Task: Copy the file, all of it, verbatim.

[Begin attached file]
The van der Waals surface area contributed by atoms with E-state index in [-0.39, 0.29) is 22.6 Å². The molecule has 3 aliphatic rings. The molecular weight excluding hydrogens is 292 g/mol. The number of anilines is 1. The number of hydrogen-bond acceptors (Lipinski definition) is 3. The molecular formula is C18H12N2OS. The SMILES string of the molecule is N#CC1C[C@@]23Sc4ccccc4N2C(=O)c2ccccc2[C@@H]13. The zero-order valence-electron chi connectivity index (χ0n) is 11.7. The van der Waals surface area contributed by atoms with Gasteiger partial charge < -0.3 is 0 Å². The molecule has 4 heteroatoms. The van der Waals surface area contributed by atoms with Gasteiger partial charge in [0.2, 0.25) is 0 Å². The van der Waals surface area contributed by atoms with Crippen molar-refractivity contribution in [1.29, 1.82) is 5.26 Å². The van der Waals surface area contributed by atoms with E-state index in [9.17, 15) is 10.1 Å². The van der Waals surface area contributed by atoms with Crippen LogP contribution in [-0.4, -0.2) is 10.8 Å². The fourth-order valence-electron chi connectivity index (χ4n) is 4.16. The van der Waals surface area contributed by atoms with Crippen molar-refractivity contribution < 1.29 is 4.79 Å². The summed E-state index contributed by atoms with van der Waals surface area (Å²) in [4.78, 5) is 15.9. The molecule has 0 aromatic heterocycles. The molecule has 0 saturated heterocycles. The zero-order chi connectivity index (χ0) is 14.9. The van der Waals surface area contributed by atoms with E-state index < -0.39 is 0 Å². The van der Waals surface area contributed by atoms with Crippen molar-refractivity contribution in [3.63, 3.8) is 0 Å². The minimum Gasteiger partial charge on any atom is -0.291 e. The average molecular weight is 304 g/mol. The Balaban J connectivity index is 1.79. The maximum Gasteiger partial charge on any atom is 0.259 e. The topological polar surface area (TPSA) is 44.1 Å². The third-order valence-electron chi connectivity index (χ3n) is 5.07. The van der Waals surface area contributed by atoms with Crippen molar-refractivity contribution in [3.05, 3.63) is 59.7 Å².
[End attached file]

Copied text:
The van der Waals surface area contributed by atoms with E-state index in [-0.39, 0.29) is 22.6 Å². The molecule has 3 aliphatic rings. The molecular weight excluding hydrogens is 292 g/mol. The number of anilines is 1. The number of hydrogen-bond acceptors (Lipinski definition) is 3. The molecular formula is C18H12N2OS. The SMILES string of the molecule is N#CC1C[C@@]23Sc4ccccc4N2C(=O)c2ccccc2[C@@H]13. The zero-order valence-electron chi connectivity index (χ0n) is 11.7. The van der Waals surface area contributed by atoms with Gasteiger partial charge < -0.3 is 0 Å². The molecule has 4 heteroatoms. The van der Waals surface area contributed by atoms with Gasteiger partial charge in [0.2, 0.25) is 0 Å². The van der Waals surface area contributed by atoms with Crippen molar-refractivity contribution in [1.29, 1.82) is 5.26 Å². The van der Waals surface area contributed by atoms with E-state index in [9.17, 15) is 10.1 Å². The van der Waals surface area contributed by atoms with Crippen LogP contribution in [-0.4, -0.2) is 10.8 Å². The fourth-order valence-electron chi connectivity index (χ4n) is 4.16. The van der Waals surface area contributed by atoms with Crippen molar-refractivity contribution < 1.29 is 4.79 Å². The summed E-state index contributed by atoms with van der Waals surface area (Å²) in [4.78, 5) is 15.9. The molecule has 0 aromatic heterocycles. The molecule has 0 saturated heterocycles. The zero-order chi connectivity index (χ0) is 14.9. The van der Waals surface area contributed by atoms with E-state index < -0.39 is 0 Å². The van der Waals surface area contributed by atoms with Crippen molar-refractivity contribution in [3.63, 3.8) is 0 Å². The minimum Gasteiger partial charge on any atom is -0.291 e. The average molecular weight is 304 g/mol. The Balaban J connectivity index is 1.79. The maximum Gasteiger partial charge on any atom is 0.259 e. The topological polar surface area (TPSA) is 44.1 Å². The third-order valence-electron chi connectivity index (χ3n) is 5.07. The van der Waals surface area contributed by atoms with Crippen molar-refractivity contribution in [3.05, 3.63) is 59.7 Å².